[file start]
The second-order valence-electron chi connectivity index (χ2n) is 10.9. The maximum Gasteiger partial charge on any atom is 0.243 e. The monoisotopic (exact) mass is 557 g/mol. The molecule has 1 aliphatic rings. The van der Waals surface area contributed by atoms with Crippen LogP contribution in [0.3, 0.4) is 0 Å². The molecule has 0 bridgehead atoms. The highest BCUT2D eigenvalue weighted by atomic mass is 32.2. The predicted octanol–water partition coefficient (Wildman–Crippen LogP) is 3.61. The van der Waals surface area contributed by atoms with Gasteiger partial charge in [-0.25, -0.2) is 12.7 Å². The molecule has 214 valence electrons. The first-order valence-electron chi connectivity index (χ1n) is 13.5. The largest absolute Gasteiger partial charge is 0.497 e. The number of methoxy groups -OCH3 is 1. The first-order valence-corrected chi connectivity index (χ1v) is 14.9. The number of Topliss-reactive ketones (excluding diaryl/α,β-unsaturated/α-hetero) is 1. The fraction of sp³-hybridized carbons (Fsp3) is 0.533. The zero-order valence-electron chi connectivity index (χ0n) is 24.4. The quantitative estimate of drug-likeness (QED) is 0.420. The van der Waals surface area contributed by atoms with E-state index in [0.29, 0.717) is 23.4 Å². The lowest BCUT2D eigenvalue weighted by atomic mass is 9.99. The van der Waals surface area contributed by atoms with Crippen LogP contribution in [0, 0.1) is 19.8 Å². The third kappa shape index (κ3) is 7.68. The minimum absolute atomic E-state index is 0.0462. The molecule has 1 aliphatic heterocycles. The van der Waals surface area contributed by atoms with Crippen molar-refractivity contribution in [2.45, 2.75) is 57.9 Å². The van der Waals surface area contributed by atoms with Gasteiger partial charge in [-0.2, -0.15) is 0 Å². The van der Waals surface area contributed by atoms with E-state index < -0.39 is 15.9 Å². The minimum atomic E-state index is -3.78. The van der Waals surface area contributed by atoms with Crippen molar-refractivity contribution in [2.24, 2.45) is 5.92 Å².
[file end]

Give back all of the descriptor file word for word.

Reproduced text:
The second-order valence-electron chi connectivity index (χ2n) is 10.9. The maximum Gasteiger partial charge on any atom is 0.243 e. The monoisotopic (exact) mass is 557 g/mol. The molecule has 1 aliphatic rings. The van der Waals surface area contributed by atoms with Crippen LogP contribution in [0.3, 0.4) is 0 Å². The molecule has 0 bridgehead atoms. The highest BCUT2D eigenvalue weighted by atomic mass is 32.2. The predicted octanol–water partition coefficient (Wildman–Crippen LogP) is 3.61. The van der Waals surface area contributed by atoms with Gasteiger partial charge in [-0.25, -0.2) is 12.7 Å². The molecule has 214 valence electrons. The first-order valence-electron chi connectivity index (χ1n) is 13.5. The largest absolute Gasteiger partial charge is 0.497 e. The number of methoxy groups -OCH3 is 1. The first-order valence-corrected chi connectivity index (χ1v) is 14.9. The number of Topliss-reactive ketones (excluding diaryl/α,β-unsaturated/α-hetero) is 1. The fraction of sp³-hybridized carbons (Fsp3) is 0.533. The zero-order valence-electron chi connectivity index (χ0n) is 24.4. The quantitative estimate of drug-likeness (QED) is 0.420. The van der Waals surface area contributed by atoms with E-state index in [0.29, 0.717) is 23.4 Å². The lowest BCUT2D eigenvalue weighted by atomic mass is 9.99. The van der Waals surface area contributed by atoms with Crippen LogP contribution in [0, 0.1) is 19.8 Å². The third kappa shape index (κ3) is 7.68. The minimum absolute atomic E-state index is 0.0462. The molecule has 1 aliphatic heterocycles. The van der Waals surface area contributed by atoms with Crippen molar-refractivity contribution in [2.45, 2.75) is 57.9 Å². The van der Waals surface area contributed by atoms with Gasteiger partial charge in [-0.2, -0.15) is 0 Å². The van der Waals surface area contributed by atoms with E-state index < -0.39 is 15.9 Å². The minimum atomic E-state index is -3.78. The van der Waals surface area contributed by atoms with Crippen molar-refractivity contribution in [2.24, 2.45) is 5.92 Å².